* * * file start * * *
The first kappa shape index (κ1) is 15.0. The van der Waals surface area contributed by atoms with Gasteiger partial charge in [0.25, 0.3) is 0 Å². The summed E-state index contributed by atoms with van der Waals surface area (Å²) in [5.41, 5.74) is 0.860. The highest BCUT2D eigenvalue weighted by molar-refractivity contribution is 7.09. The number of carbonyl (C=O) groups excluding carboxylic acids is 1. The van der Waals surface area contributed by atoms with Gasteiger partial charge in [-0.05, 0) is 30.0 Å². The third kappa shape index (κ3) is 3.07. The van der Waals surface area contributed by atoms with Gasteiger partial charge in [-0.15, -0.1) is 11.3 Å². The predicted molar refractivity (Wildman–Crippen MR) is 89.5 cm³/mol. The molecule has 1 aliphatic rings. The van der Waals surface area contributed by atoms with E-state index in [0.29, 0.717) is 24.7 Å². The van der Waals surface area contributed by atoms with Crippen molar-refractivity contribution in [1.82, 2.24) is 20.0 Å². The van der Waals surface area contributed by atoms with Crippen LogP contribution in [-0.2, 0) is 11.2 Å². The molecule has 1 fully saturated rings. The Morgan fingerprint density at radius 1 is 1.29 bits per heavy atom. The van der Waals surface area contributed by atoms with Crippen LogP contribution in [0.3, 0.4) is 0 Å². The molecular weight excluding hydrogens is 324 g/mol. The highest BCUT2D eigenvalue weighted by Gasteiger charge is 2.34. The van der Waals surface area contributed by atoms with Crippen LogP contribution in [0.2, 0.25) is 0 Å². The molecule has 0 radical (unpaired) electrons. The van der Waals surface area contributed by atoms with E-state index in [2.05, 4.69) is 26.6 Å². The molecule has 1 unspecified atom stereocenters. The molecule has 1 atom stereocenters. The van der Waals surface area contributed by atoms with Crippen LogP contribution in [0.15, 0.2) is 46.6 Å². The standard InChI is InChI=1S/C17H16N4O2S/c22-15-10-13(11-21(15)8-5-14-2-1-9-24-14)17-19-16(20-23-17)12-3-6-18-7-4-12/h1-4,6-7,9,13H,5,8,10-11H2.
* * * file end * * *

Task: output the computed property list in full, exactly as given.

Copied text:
The first kappa shape index (κ1) is 15.0. The van der Waals surface area contributed by atoms with Gasteiger partial charge in [0.25, 0.3) is 0 Å². The summed E-state index contributed by atoms with van der Waals surface area (Å²) in [5.41, 5.74) is 0.860. The highest BCUT2D eigenvalue weighted by molar-refractivity contribution is 7.09. The number of carbonyl (C=O) groups excluding carboxylic acids is 1. The van der Waals surface area contributed by atoms with Gasteiger partial charge in [-0.05, 0) is 30.0 Å². The third kappa shape index (κ3) is 3.07. The van der Waals surface area contributed by atoms with Gasteiger partial charge in [-0.15, -0.1) is 11.3 Å². The predicted molar refractivity (Wildman–Crippen MR) is 89.5 cm³/mol. The molecule has 1 aliphatic rings. The van der Waals surface area contributed by atoms with E-state index in [0.29, 0.717) is 24.7 Å². The van der Waals surface area contributed by atoms with Crippen molar-refractivity contribution in [1.82, 2.24) is 20.0 Å². The van der Waals surface area contributed by atoms with Crippen LogP contribution in [-0.2, 0) is 11.2 Å². The molecule has 1 fully saturated rings. The Morgan fingerprint density at radius 1 is 1.29 bits per heavy atom. The van der Waals surface area contributed by atoms with Crippen LogP contribution in [0.3, 0.4) is 0 Å². The molecular weight excluding hydrogens is 324 g/mol. The highest BCUT2D eigenvalue weighted by Gasteiger charge is 2.34. The van der Waals surface area contributed by atoms with Crippen LogP contribution in [0.2, 0.25) is 0 Å². The molecule has 0 radical (unpaired) electrons. The van der Waals surface area contributed by atoms with E-state index in [2.05, 4.69) is 26.6 Å². The molecule has 1 unspecified atom stereocenters. The molecule has 1 atom stereocenters. The van der Waals surface area contributed by atoms with Crippen LogP contribution in [0.15, 0.2) is 46.6 Å². The standard InChI is InChI=1S/C17H16N4O2S/c22-15-10-13(11-21(15)8-5-14-2-1-9-24-14)17-19-16(20-23-17)12-3-6-18-7-4-12/h1-4,6-7,9,13H,5,8,10-11H2.